Varadarajan v. State of Madras [1965 SC]

This is an appeal by special leave from the judgment of the High Court of Madras affirming conviction of the appellant under Section 363 of the Indian Penal Code.

Facts of the case:

Savitri is the third daughter of S. Natarajan. At the relevant time, he was living along with his wife and two daughters, Rama and Savitri. The former is older than the latter and was studying in the Madras Medical College while the latter was a student of second year B.Sc., class in Ethiraj College.

A few months before September 30, 1960 Savitri became friendly with the appellant Varadarajan who was residing in a house next door to that of S. Natarajan. On September 30, 1960 Rama found them talking to each other at about 9.00 a.m. and had also seen her talking like this on some previous occasions. That day she asked Savitri why she was talking with the appellant. Savitri replied saying that she wanted to marry the appellant. Savitri’s intention was communicated by Rama to their father. The same day Natarajan took Savitri to Kodambakkam and left her at the house of a relative of his, K. Natarajan, the idea being that she should be kept as far away from the appellant as possible for some time.

On the next day, i.e., on October 1, 1960 Savitri left the house of K. Natarajan at about 10.00 a.m. and telephoned to the appellant asking him to meet her on a certain road in that area and then went to that road herself. By the time she got there the appellant had arrived there in his car. She got into it and both of them went to the Registrar’s office. Thereafter the agreement to marry entered into between the appellant and Savitri, which was apparently written there, was got registered. Thereafter they went to Coimbatore and then on to Tanjore where they were found by the police who were investigating into a complaint of kidnapping made by S. Natarajan and were then brought to Madras on November 3rd.

It is not disputed that Savitri was born on November 13, 1942 and that she was a minor on October 1st. The other facts which have already been stated are also not disputed. A twofold contention was, however, raised and that in the first place Savitri had abandoned the guardianship of her father and in the second place that the appellant in doing what he did, did not in fact take away Savitri out of the keeping of her lawful guardian.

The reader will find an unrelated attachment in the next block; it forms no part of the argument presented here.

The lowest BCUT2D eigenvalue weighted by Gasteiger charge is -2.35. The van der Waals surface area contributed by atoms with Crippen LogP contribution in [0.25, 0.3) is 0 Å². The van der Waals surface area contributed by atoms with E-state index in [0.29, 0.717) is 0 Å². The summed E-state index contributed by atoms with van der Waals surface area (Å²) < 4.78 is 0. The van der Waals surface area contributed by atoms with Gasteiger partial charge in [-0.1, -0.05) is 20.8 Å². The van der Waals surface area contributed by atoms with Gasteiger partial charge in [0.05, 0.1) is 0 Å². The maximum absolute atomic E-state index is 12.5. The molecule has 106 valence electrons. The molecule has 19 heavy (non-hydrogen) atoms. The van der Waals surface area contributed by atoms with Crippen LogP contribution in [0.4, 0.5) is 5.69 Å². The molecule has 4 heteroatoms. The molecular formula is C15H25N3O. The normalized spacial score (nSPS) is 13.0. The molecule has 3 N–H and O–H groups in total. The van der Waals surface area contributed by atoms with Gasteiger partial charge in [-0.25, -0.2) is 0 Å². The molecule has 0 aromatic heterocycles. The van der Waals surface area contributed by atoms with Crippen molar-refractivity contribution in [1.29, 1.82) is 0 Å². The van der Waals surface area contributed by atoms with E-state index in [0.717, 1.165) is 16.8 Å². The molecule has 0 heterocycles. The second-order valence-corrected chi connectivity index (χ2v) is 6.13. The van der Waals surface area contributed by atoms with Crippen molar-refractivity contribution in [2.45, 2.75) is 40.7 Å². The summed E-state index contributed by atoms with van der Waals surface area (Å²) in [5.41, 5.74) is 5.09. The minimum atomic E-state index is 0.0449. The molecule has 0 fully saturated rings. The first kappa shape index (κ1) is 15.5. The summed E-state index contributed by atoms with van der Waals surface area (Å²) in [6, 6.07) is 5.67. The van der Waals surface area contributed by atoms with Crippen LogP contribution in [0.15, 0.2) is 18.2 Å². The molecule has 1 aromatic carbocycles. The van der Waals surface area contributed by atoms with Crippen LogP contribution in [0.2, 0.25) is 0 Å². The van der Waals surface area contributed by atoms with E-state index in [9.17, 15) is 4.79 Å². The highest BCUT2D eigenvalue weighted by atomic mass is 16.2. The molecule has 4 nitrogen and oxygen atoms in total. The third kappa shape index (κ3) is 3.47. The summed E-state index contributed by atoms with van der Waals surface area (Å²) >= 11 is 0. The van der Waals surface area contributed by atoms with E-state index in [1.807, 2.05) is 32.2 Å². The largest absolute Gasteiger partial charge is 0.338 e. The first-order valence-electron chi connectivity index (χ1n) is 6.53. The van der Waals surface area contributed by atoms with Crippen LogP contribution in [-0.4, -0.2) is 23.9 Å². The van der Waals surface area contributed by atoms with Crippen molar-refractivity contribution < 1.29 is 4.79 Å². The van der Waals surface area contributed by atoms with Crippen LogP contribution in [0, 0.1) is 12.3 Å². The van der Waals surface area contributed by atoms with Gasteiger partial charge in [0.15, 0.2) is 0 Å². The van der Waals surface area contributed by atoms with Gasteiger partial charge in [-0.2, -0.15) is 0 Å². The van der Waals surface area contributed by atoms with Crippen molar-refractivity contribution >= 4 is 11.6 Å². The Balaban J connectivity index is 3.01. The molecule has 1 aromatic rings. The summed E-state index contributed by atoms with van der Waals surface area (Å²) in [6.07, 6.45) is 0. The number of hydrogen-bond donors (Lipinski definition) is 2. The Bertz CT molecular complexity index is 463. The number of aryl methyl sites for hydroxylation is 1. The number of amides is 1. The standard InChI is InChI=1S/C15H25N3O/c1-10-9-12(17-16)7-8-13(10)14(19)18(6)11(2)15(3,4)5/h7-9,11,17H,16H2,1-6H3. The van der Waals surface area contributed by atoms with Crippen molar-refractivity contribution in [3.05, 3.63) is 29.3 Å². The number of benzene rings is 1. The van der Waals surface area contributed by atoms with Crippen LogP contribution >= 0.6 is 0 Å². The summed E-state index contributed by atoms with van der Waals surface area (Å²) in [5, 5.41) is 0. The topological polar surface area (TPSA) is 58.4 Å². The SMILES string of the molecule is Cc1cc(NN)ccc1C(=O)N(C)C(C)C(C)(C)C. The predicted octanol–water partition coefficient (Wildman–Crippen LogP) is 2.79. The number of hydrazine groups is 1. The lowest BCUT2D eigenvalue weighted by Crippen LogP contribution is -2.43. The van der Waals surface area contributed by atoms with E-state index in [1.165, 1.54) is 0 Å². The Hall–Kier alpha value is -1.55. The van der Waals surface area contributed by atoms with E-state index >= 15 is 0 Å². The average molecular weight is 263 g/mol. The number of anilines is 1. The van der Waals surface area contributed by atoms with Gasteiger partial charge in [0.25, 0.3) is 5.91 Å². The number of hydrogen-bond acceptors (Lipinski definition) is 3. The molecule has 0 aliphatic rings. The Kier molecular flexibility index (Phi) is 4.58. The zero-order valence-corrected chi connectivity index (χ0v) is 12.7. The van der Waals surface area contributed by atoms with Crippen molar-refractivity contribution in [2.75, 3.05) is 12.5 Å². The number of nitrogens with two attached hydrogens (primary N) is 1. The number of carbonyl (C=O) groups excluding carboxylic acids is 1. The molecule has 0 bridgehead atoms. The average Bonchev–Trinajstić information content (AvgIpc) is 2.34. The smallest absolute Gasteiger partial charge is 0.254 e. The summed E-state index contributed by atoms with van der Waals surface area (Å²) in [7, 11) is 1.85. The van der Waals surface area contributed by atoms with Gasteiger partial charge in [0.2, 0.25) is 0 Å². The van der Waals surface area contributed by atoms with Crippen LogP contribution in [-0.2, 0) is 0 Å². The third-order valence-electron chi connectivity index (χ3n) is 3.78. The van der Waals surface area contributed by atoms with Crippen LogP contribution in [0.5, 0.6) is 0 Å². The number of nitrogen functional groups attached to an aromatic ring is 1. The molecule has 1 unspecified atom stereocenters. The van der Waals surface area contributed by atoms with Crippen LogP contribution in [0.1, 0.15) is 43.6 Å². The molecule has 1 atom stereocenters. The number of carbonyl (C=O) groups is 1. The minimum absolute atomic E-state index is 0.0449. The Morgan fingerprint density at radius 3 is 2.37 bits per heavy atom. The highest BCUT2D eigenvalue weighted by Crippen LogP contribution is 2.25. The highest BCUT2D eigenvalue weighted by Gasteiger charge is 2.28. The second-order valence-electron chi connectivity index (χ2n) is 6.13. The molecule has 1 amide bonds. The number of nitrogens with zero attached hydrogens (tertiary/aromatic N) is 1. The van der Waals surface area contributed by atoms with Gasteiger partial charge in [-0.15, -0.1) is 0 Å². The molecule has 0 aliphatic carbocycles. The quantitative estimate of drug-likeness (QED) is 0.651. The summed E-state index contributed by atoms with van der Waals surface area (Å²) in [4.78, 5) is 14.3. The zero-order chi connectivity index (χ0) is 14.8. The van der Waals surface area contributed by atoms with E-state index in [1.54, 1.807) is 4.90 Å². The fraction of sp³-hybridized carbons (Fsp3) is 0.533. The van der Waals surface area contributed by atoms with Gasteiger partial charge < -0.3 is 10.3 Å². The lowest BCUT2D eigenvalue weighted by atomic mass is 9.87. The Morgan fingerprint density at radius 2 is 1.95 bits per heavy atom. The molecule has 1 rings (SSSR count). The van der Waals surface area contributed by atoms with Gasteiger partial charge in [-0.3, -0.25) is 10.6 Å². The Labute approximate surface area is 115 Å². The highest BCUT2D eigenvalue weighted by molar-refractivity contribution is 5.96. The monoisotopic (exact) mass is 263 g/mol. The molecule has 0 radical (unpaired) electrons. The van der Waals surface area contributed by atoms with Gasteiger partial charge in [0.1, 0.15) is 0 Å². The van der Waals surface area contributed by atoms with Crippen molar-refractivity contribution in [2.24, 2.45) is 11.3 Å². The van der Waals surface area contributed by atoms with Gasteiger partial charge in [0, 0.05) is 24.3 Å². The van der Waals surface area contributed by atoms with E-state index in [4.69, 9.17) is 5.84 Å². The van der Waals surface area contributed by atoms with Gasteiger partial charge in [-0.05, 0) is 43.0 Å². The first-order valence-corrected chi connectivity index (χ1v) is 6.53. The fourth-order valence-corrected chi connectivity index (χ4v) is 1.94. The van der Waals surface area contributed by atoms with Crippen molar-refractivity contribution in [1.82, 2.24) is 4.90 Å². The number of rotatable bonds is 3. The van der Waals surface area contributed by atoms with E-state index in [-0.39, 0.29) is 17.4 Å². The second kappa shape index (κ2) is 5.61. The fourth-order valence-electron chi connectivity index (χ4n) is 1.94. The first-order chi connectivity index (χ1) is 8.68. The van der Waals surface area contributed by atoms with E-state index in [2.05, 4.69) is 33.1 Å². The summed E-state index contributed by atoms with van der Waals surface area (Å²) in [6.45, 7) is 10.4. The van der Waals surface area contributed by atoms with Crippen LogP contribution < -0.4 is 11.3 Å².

The question whether a minor can abandon the guardianship of his or her own guardian and if so the further question whether Savitri could, in acting as she did, be said to have abandoned her father’s guardianship may perhaps not be very easy to answer. Fortunately, however, it is not necessary for us to answer either of them upon the view which we take on the other question raised before us and that is that “taking” of Savitri out of the keeping of her father has not been established.

The law:

It will be seen that taking or enticing away a minor out of the keeping of a lawful guardian is an essential ingredient of the offence of kidnapping. Here, we are not concerned with enticement but what we have to find out is whether the part played by the appellant amounts to “taking” out of the keeping of the lawful guardian of Savitri. We have no doubt that though Savitri had been left by S. Natarajan at the house of his relative K. Nataranjan she still continued to be in the lawful keeping of the former but then the question remains as to what is it which the appellant did that constitutes in law “taking”.

There is not a word in the deposition of Savitri from which an inference could be drawn that she left the house of K. Natarajan at the instance or even a suggestion of the appellant. In fact she candidly admits that on the morning of October 1st, she herself telephoned to the appellant to meet her in his car at a certain place, went up to that place and finding him waiting in the car got into that car of her own accord. No doubt, she says that she did not tell the appellant where to go and that it was the appellant himself who drove the car to Guindy and then to Mylapore and other places. Further, Savitri has stated that she had decided to marry the appellant. There is no suggestion that the appellant took her to the Sub-Registrar’s office and got the agreement of marriage registered there (thinking that this was sufficient in law to make them man and wife) by force or blandishments or anything like that. On the other hand the evidence of the girl leaves no doubt that the insistence of marriage came from her side.